Do Air Purifiers Really Remove Viruses?

Because viruses are so small, some less than .03 microns, most air purifiers cannot capture them effectively, although most claim to in their promotional material. Air purification systems that use a combination of HEPA filters, ultraviolet lights and electrostatic filters may achieve the best results since none alone can guarantee consistent removal and eradication of viruses from the air stream.

EPA studies have found that the effectiveness of hybrid units can be limited if airflow is not properly configured which can cause increased air resistance that could allow the air to bypass the cleaning mechanisms. Correct placement of portable residential air cleaners is also considered crucial to capturing airborne viruses.

HEPA Filters

HEPA filters have been used in biomedical applications since the 1940s to prevent the spread of airborne bacteria and viral organisms. Specific requirements for different types of HEPA classifications range from cleanroom quality to true HEPA filters to HEPA-like filters. True HEPA filters are available for the residential market and they are regulated by the United States Department of Energy (DOE) to be 99.997% efficient, allowing no more than 3 particles in 10,000 to penetrate the filter. Even the best HEPA filter will not kill viruses, however, and can lose its effectiveness at trapping viruses as the particulate matter builds up and causes more resistance to the airflow.

Air purifier manufacturer IQ Air has claimed to develop a HyperHEPA (IQ Air’s trademarked name for this technology) filter capable of removing particles down to .003 microns in size with 99.5% efficiency.  This is 100 times more effective than sta  IQ Air backs up its claims by measuring each shipped air purifier with a laser particle counter.  Conceivably, these IQ Air models could be the most effective units on the market in filtering viruses.  Even though these purifiers are used in some hospitals and clean rooms, according to the EPA there is no standardized test available to measure the effectiveness of virus filtration.

Ultraviolet Germicidal Irradiation (UVGI)

Health care professionals use ultraviolet lights to neutralize airborne microorganisms like germs, bacteria or viruses, although some mold and bacteria spores are resistant to UV radiation. For residential applications, however, the EPA warns that there is no standard to measure the effectiveness of UV cleaners and portable units and they probably have a limited effectiveness in combating viruses.

For UV lights to be most effective they need to be exposed to the air flow longer than most residential units allow. Therefore, the most effective air purifier designs direct the UV lamp onto the HEPA filter so the particles trapped by the filter are treated by the UV lamp for a sufficient period of time to destroy the viruses.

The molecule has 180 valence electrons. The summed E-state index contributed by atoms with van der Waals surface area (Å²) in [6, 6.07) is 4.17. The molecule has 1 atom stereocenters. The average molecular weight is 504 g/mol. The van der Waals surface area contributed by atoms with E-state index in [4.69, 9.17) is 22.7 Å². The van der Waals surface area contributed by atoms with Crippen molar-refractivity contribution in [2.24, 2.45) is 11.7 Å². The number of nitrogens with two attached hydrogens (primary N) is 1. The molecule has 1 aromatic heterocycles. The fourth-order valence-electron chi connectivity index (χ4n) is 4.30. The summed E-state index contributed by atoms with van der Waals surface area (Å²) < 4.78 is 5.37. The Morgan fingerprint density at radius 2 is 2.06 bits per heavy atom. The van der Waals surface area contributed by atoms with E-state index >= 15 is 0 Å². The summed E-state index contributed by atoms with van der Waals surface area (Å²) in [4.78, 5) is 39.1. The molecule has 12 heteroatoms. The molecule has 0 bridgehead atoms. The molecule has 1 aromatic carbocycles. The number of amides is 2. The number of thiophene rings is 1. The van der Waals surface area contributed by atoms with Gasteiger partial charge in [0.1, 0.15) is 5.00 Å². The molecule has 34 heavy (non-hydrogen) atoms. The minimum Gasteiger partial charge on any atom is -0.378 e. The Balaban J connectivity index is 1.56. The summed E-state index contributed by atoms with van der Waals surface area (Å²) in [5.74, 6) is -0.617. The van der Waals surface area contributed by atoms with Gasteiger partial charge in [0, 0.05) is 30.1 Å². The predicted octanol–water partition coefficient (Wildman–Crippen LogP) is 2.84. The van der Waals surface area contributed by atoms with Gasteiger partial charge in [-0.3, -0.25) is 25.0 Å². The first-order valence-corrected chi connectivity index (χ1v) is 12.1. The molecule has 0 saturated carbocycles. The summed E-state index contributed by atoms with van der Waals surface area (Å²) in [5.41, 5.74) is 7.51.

Electrostatic Precipitators

This method of air purification uses opposing charges to cause particulates to stick together and fall out of the air and land on a collection plate. Filters capture very fine particulates, including viruses, but it does not kill them. According to EPA studies, efficiency declines rapidly as the collection plates become covered with debris and must be changed often if they are the sole air purification method. When combined with a HEPA filter and UV lamps, however, electrostatic units maintain their effectiveness much longer.

Photocatalytic Oxidation (PCO)

PCO cleaners uses hydroxyl radicals to remove gaseous pollutants but does not remove particulates. The EPA cautions that PCO cleaners’ effectiveness in residential settings is limited, and testing has produced inconclusive evidence of their effectiveness against volatile organic compounds (VOC). In fact, some PCO devices were found to produce new indoor air pollutants while failing to destroy existing pollutants.

Ozone Generators

According to the EPA, ozone generators can be a threat to public health despite claims they neutralize odors and irritants in the air. Although studies have proven that ozone removes certain biological contaminants from the air, data suggest that the resulting concentration of ozone would exceed acceptable standards, up to 5 to 10 times higher than recommended. Air purifiers that emit small amounts of ozone — .01 to .02 or less — are safe and do assist in removing viruses from the air stream.

Conclusion

  • The EPA’s August 2009 report on air cleaner effectiveness indicates that standards are needed to guide tests in determining the effectiveness of air purifiers on virus removal.  Currently, no standard exists.
  • Bottom line – Inconclusive.  HEPA filters may be able to capture some viruses and prolonged ultraviolet light may be able to kill viruses but with the lack of testing standards, effectiveness is currently unable to be determined.
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